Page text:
Why am I charged a pregnancy care management fee?
The Medicare management fee item number was introduced by the Federal Government when the Government realised many obstetricians did not make enough income from antenatal visits and delivery to cover the high overheads of running an obstetric medical practice. As well as all the usual costs associated with running a small business, there are large extra costs such medical indemnity insurance.
As well, the management fee facilitates personalised pregnancy care. Personalised pregnancy care includes consideration of a patient’s personal delivery preferences and also prompt quality management of any complications of pregnancy that occur. Such complications can have considerable impact on the wellbeing of a patient and her baby.
The management fee also allows us to run our practice efficiently with minimal patient waiting time and inconvenience, and with the opportunity to see a patient whenever there is a problem between scheduled visits (such as if bleeding occurs).
What is the history of the pregnancy management fee?
In April 2002 there were spiralling obstetric practice costs especially due to medical indemnity insurance premiums.
In April 2002, on a panel discussion on the 7.30 report on the ABC about obstetric practice costs, Dr Michael Kaye, an obstetrician in Sydney, commented: “In 1982 when Medicare came in, I had to deliver one baby to pay for my insurance. I now have to deliver 100 babies to pay for my insurance”. Also on the panel was John Howard, the Prime Minister at the time, Simon Crean, Opposition Leader at the time, and Dr Kerryn Phelps, the President of the AMA at the time.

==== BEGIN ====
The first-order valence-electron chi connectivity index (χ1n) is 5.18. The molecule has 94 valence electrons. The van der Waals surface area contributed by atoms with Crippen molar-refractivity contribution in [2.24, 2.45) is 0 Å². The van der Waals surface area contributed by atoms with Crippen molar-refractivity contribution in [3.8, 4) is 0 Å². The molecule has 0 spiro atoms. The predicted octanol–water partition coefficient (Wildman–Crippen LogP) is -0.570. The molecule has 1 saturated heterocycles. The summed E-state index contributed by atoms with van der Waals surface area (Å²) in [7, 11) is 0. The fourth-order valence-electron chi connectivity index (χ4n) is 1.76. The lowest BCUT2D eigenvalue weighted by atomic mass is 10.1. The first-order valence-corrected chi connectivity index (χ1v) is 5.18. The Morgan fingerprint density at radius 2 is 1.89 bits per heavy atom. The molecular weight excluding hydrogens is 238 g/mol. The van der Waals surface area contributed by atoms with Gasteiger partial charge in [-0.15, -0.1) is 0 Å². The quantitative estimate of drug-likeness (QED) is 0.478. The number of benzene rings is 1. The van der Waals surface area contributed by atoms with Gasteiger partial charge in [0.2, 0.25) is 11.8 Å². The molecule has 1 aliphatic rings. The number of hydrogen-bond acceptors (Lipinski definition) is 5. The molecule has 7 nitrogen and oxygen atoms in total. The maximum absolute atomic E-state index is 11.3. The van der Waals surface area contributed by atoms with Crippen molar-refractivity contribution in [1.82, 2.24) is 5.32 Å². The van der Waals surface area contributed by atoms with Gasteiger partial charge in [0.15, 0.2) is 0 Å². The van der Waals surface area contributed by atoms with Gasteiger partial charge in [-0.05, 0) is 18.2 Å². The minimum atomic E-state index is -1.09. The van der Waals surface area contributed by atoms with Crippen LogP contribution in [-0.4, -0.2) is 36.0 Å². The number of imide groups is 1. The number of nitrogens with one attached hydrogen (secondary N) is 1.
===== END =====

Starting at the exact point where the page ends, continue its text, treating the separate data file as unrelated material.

Fees charged to patients were increasing as a consequence and so private obstetrics was becoming very expensive for pregnant women. A number of obstetricians had to cease working as the overheads in running an obstetrics practice were greater than their income. Most private obstetrics in country areas ceased. In April 2002, Australia’s biggest medical indemnity insurer, United Medical Protection (UMP), announced it was becoming non-viable and appointed a provisional liquidator. That meant most doctors were exposed and were not protected personally from what could be massive payouts (in obstetrics it could be millions of dollars) if sued. I remember those times well and personally know of obstetrician colleagues who ceased practice. That meant that unless there was a solution urgently found, most private obstetricians would have to cease practice as the potential risks if sued was too great.
There were multiple reasons for the spiralling insurance costs including a largely unregulated legal system that resulted in an increasing incidence of litigation and huge payouts. As well, there were other factors such as in September 2001 the demise of HIH Insurance, which was Australia’s second largest insurance company and was the re-insurer for UMP.
The Howard Federal Government addressed this huge crisis a number of ways:
- The Federal Government gave United a $35 million lifeline to prop up UMP.
- John Howard made a pledge that the Government would not allow doctors to be unprotected.
- The legal system was overhauled in relation to medical litigation.
- The Medicare Safety Net was introduced in March 2004.
- The Medicare Management Fee item number was introduced.
It is my understanding the Government introduced the Medicare Safety Net and management fee to protect patients from the huge out-of-pocket costs of private obstetrics, to make private obstetrics affordable and to make being an obstetrician a viable career.
The Federal Government introduced the ‘Planning and Management of a Pregnancy’ item (16590). This pregnancy management fee is a fee that is to be charged only once during the pregnancy and only when the pregnancy has reached 20-weeks gestation.